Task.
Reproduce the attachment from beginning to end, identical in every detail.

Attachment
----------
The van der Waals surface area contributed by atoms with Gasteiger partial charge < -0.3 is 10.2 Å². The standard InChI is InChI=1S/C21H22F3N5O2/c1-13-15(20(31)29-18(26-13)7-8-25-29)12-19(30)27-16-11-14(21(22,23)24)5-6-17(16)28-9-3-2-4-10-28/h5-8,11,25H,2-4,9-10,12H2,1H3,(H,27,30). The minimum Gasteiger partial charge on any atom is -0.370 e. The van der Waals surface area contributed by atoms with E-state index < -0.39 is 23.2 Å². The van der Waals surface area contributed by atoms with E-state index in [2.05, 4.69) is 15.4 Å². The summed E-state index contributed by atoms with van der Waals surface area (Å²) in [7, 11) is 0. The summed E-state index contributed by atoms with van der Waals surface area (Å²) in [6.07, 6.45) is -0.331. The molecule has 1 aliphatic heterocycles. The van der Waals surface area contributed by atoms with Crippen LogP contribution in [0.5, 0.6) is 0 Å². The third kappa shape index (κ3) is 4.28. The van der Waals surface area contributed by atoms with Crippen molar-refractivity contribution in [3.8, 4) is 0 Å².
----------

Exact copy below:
The van der Waals surface area contributed by atoms with Gasteiger partial charge < -0.3 is 10.2 Å². The standard InChI is InChI=1S/C21H22F3N5O2/c1-13-15(20(31)29-18(26-13)7-8-25-29)12-19(30)27-16-11-14(21(22,23)24)5-6-17(16)28-9-3-2-4-10-28/h5-8,11,25H,2-4,9-10,12H2,1H3,(H,27,30). The minimum Gasteiger partial charge on any atom is -0.370 e. The van der Waals surface area contributed by atoms with E-state index < -0.39 is 23.2 Å². The van der Waals surface area contributed by atoms with E-state index in [2.05, 4.69) is 15.4 Å². The summed E-state index contributed by atoms with van der Waals surface area (Å²) in [7, 11) is 0. The summed E-state index contributed by atoms with van der Waals surface area (Å²) in [6.07, 6.45) is -0.331. The molecule has 1 aliphatic heterocycles. The van der Waals surface area contributed by atoms with Crippen LogP contribution in [0.5, 0.6) is 0 Å². The third kappa shape index (κ3) is 4.28. The van der Waals surface area contributed by atoms with Crippen molar-refractivity contribution in [3.8, 4) is 0 Å².